(K)Ubuntu are not the only OSes in Linux world. Maybe you can try other systems...
    Depending on what you're looking for...

    I found little bit inconsistency in your words. You claim to be newbie in Linux world, but also claim you tried KDE in Mandrake Linux. That's strange time gap.
    8-)

    ReplyDelete
  27. @Anonymous:
    "Live" is first mentioned in the very beginning of the post. Boot from USB created by dd - can it be anything but Live run? Isn't is enough indication?
    Link to "why do I do live reviews" is available from Start Here section at the top.
    I am quite open minded about criticism. But this should be constructive criticism, not something like "your review is rubbish because it is Live run".
    BTW, I am KDE fan (using Mageia 1 KDE as my main system at home now), and I am adept of FOSS.
    I was using Kubuntu until it failed to work properly on my hardware.
    I am not criticizing Kubuntu and KDE in general. I am stating that I was disappointed by new version and its lack of... won't repeat my reasons here.

    ReplyDelete
  28. @Murchadh Bhaba:
    Have you checked drivers for your hardware - maybe they are blacklisted? I had similar experience in Ubuntu 11.04 which blacklisted b43 WiFi drivers for whatever reason. It was solved easy enough, but required some digging before the reason was found.

    ReplyDelete
  29. @Anonymous:
    >Worth considering and switching back
    Not before the issue with partition unmounting after WiFi switch off is resolved.
    I can't afford to wait for 5 minutes before my laptop switches off.

    ReplyDelete
  30. @Anonymous with deleted comment.
    Personal assaults are not permitted, even if they accompany useful information.
    Thanks for understanding.

    ReplyDelete
  31. @Texrat:
    Nice to see another happy person using Linux.
    Unfortunately, I am not happy with (K)Ubuntu, and will not be until I see the bug with unmounting fixed.
    So, will wait for next release...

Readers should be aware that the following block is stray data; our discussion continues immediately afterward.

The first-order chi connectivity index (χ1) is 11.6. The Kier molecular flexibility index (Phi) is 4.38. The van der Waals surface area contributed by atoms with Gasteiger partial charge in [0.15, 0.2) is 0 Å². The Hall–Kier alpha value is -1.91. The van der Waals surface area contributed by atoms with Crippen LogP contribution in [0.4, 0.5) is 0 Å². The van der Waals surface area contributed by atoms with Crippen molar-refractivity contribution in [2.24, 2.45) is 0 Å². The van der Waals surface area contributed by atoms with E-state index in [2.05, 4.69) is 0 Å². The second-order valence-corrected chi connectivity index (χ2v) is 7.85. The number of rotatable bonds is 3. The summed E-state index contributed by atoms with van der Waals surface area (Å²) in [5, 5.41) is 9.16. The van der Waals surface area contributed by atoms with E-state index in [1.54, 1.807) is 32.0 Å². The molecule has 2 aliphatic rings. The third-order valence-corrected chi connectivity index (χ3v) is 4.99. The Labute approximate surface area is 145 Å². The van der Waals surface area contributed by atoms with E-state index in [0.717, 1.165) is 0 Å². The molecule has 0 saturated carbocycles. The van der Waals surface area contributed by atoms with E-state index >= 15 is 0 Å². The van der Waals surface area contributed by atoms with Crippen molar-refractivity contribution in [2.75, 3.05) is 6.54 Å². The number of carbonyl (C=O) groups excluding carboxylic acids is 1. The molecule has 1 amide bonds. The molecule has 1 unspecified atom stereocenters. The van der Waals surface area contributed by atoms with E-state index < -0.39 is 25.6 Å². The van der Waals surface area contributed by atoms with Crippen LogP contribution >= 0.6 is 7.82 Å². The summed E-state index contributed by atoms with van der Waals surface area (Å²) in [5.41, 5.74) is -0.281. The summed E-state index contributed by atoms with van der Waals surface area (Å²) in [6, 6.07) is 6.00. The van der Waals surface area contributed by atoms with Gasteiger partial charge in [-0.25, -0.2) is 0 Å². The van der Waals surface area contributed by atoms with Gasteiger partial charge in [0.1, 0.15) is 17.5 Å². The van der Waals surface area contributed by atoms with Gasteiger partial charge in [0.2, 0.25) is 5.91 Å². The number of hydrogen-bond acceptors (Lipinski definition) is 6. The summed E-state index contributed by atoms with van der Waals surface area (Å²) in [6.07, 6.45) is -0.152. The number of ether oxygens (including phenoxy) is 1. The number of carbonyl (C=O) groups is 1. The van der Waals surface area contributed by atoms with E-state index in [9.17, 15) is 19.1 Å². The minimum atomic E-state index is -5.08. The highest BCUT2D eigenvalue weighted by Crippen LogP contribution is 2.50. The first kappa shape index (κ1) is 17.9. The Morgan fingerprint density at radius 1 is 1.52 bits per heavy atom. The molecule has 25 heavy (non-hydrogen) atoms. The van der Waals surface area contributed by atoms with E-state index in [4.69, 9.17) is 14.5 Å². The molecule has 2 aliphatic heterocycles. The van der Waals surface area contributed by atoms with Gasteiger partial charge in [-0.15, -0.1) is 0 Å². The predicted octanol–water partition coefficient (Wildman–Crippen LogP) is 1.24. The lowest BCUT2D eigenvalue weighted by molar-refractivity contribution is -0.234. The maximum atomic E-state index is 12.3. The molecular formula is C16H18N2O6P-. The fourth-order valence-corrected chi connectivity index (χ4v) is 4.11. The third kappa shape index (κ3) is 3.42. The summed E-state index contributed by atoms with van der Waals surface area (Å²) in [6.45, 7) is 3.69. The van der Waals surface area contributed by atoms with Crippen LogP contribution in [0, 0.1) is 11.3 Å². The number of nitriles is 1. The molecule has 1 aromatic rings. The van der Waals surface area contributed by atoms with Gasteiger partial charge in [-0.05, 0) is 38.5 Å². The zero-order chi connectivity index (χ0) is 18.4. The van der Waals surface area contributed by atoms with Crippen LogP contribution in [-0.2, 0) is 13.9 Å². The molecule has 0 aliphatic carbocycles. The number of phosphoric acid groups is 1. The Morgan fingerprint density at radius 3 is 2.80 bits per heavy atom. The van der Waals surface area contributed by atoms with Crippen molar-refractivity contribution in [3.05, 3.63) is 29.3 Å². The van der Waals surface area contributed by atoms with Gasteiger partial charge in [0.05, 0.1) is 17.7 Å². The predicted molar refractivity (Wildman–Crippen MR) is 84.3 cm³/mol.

ReplyDelete
  32. @Kennedy:
    Did you know reason of hanging during shutdown? Is it the same as mine (Wifi vs network partition)?
    If this can be resolved with KDE 4.7.2, I will be happy to install Kubuntu and try it!
    BTW, is 4.7.2 officially in Ubuntu repository, or you installed it from PPA?

    ReplyDelete
  33. Thanks for everyone who commented on this post. Even though I have not replied all the comments, I find them very useful!

    ReplyDelete
  34. @DarkDuck
    I've tried Linux many times over the years, but never actually stuck with any distro and usually ended up back with Windows.

    More recently I've taken a more serious look at Linux because they've become easier for people such as myself, which is why I consider myself a newbie, though I know much more know compared to then :p

    I finished trying openSUSE 11.4 out, and must say it's quite amazing. Although I prefer a debian based OS, it out preforms Kubuntu 11.10 in every aspect (IMO at least).

    ReplyDelete
  35. Some of the issue you noticed about Kubuntu 11.10 are actually upstream changes. e.g the new activity and the breadcomb style of Kmenu. Kubuntu for the most part stick to stock KDE with very little downstream customization. Unlike Ubuntu, everyone working on Kubuntu is a volunteer and work on their own free time. The Kubuntu community decided it was based to stay close to stock kde rather than have to carry the extra work of maintaining downstream customization. Most of work which goes into Kubuntu is forward upstream to become part of kde.

    Just thought to point these out.

    ReplyDelete
  36. Well I don't know what your stability issues are but mine runs flawlessly running Kubuntu 11.10 64 bit.
    PC Specs.
    4gb's ddr2 ram, Intel E6850 Core2Duo over-clocked to 3.60Ghz stable.
    MSI P35 Neo2-FR motherboard.
    Main hard-disk 500gb Sata Samsung HD501LJ and an old 120 ide hard-disk, Maxtor 4R120L0.
    Nvidia 8800 GTS(640mb GDDR3)
    Pioneer sata DVD-RAM/DVD-R/DVD-RW/CD-R/CD-RW drive.
    Sony ide DVD-ROM/CD-RW drive.
    I did a fresh install after previously having Ubuntu 10.04 64 bit installed with both gnome and kde desktop gui's installed.
    Ubuntu 11.04 64 bit gave me wireless issues(ralink chipset) But with this Kubuntu 11.10 release the only issue I had was that wireless didn't run when running the live cd try os option but this isn't an issue as it runs fine once installed.:)

    ReplyDelete
  37. @Ryan:
    Have you tried KDE or GNOME version of OpenSuSE? I found KDE is much better, but still "not my cup of tea".
    Anyway, I am happy you found something you were looking for!

    ReplyDelete
  38. @Bigbrovar:
    I am not sure that lack of artwork is an upstream issue. Ubuntu has enough images.
    Also, I did not have an issue with laptop shutdown in Ubuntu 11.10.